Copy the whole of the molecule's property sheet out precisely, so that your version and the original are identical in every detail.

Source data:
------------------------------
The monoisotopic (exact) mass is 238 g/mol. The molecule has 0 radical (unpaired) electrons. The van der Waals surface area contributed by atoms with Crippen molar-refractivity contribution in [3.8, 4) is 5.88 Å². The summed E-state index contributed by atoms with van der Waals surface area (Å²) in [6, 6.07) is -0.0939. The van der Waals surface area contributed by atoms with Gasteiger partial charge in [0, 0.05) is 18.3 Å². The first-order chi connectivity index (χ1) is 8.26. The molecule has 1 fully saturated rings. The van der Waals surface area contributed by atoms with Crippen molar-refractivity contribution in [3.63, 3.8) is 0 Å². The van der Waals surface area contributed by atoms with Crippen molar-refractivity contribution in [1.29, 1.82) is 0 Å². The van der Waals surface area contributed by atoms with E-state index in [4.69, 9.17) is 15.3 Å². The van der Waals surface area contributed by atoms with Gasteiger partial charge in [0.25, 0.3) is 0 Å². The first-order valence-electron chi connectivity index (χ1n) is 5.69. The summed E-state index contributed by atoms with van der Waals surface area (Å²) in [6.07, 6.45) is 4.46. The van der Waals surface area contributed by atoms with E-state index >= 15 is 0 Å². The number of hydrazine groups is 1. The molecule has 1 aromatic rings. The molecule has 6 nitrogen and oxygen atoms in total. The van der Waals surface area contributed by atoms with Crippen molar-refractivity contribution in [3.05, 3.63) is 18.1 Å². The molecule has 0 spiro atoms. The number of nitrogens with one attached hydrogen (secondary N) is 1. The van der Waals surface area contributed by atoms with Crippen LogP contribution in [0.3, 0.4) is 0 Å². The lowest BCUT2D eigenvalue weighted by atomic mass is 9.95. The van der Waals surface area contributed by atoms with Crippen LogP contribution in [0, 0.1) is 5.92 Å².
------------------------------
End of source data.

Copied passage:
The monoisotopic (exact) mass is 238 g/mol. The molecule has 0 radical (unpaired) electrons. The van der Waals surface area contributed by atoms with Crippen molar-refractivity contribution in [3.8, 4) is 5.88 Å². The summed E-state index contributed by atoms with van der Waals surface area (Å²) in [6, 6.07) is -0.0939. The van der Waals surface area contributed by atoms with Gasteiger partial charge in [0, 0.05) is 18.3 Å². The first-order chi connectivity index (χ1) is 8.26. The molecule has 1 fully saturated rings. The van der Waals surface area contributed by atoms with Crippen molar-refractivity contribution in [3.63, 3.8) is 0 Å². The van der Waals surface area contributed by atoms with Crippen molar-refractivity contribution in [1.29, 1.82) is 0 Å². The van der Waals surface area contributed by atoms with E-state index in [4.69, 9.17) is 15.3 Å². The van der Waals surface area contributed by atoms with Gasteiger partial charge in [0.25, 0.3) is 0 Å². The first-order valence-electron chi connectivity index (χ1n) is 5.69. The summed E-state index contributed by atoms with van der Waals surface area (Å²) in [6.07, 6.45) is 4.46. The van der Waals surface area contributed by atoms with E-state index >= 15 is 0 Å². The number of hydrazine groups is 1. The molecule has 1 aromatic rings. The molecule has 6 nitrogen and oxygen atoms in total. The van der Waals surface area contributed by atoms with Crippen molar-refractivity contribution in [3.05, 3.63) is 18.1 Å². The molecule has 0 spiro atoms. The number of nitrogens with one attached hydrogen (secondary N) is 1. The van der Waals surface area contributed by atoms with Crippen LogP contribution in [0.3, 0.4) is 0 Å². The lowest BCUT2D eigenvalue weighted by atomic mass is 9.95. The van der Waals surface area contributed by atoms with Crippen LogP contribution in [0, 0.1) is 5.92 Å².